• Larry Masinter, AT&T
    • Noah Mendelsohn, IBM/Lotus Corporation
    • Henrik Frystyk Nielsen, Microsoft Corporation
    • Henry Thompson, W3C/University of Edinburgh
    • Dave Winer, Userland

Description:The Internet and Web communities are bubbling over with proposals for the use of XML in network protocols and distributed applications - XML-RPC, SOAP, XMI, WebDAV, ICE and IOTP are only a few examples. The goals of this panel are to review these and other proposals and identify their common threads, while taking into account (1) the wishes of developers for lean, lightweight protocols, and (2) the commercial needs for robust technologies that will support the full weight and demands of business-to-business ecommerce systems The panelists hope to engage the audience in the evaluation of a range of proposals, and continue discussion that separates out the needs for common, interrelated standards. The panelists will also be available to continue discussion through lunch.

Wednesday May 17, 16:00-17:30

Graphics Shootout on the Web

  • Organizer: Bob Hopgood, W3C INRIA
  • Moderator: Bob Hopgood, W3C INRIA
    • Chris Lilley, W3C
    • David Duce, Oxford Brooks University
    • Don Brutzman, Naval Postgraduate School
    • Dieter Fellner, Technical University, Braunschweig
    • Jacco van Ossenbruggen, CWI

Description: In the last year there have been considerable changes in the ability to efficiently present graphics on the web. There is a new version of PNG. The CGM Web Profile is now supported by several companies, SVG is due to be launched this Spring, Web3D's new offering X3D will replace VRML. SMIL 2.0 is under development including the SMIL Animation module. The question is do we now have too much of a good thing or are we still missing some essential ingredients? Given SVG, is CGM really needed? Both SMIL and Web3D will support animation as does SVG. Do we need all three? Will Web3D's X3D provide the facilities that the the modelling community wants?

Thursday May 18, 10:30-12:00

The Multilingual Web: Anything Missing?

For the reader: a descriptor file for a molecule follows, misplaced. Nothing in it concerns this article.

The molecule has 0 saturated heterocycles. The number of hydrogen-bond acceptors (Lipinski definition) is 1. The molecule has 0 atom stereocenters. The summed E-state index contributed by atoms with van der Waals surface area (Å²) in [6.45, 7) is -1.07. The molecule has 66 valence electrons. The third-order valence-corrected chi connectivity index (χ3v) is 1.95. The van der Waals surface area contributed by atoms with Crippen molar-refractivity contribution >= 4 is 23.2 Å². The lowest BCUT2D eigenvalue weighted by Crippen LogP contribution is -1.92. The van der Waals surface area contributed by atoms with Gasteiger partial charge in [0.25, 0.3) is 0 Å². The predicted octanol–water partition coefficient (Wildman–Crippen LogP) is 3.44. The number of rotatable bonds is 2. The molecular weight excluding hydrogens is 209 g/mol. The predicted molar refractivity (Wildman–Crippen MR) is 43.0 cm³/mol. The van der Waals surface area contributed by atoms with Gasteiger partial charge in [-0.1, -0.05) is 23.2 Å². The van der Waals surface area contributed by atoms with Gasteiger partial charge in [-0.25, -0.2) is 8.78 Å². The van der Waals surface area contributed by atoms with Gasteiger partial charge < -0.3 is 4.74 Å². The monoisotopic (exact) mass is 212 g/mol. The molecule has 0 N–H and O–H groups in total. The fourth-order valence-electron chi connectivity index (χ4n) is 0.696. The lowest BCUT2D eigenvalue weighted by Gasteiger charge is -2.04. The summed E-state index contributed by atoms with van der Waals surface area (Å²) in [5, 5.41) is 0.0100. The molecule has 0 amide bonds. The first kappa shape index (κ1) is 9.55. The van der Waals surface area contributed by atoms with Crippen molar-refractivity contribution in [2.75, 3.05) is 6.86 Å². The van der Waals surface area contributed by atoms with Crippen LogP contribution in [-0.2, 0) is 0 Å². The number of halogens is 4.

• Organizer: M.T. Carrasco Benitez, EMEA
  • Moderator: M.T. Carrasco Benitez, EMEA
    • Josep Bonet Heras, Translation Service, European Commission
    • Martin Dürst, W3C
    • Koen Holtman, Caltech
    • Patrice Husson, MLIS, European Commission

Description: Internationalization (I18N) is concerned with the basic mechanisms for languages; for example, large character repertoire. Multilingualism is concerned with processing several languages; for example, facilities for multilingual sites, translation or multilingual parallel texts. I18N could be considered a layer below multilingualism. The I18N is well advanced. But, what is the situation for multilingual? For further information http://dragoman.org/www9

Thursday May 18, 14:00-15:30

Can "Cool" be Accessible?: Can Accessible be "Cool"?

  • Organizer: William Loughborough, Smith-Kettlewell Institute of San Francisco
  • Moderator: William Loughborough, Smith-Kettlewell Institute of San Francisco
    • Bert Bos, W3C
    • Keith Ciampa, Answerthink
    • Steve Mendelsohn, Attorney
    • Rob Neff, U.S. Mint
    • Gregory Rosmaita,VICUG-NYC

Description: The panel will discuss the possibility of having "cutting-edge" technologies used in the design of Web sites be unhampered by the growing sentiment for making all materials posted to the Web accessible for everyone - particularly persons with disabilities.


Updated: April 20, 2000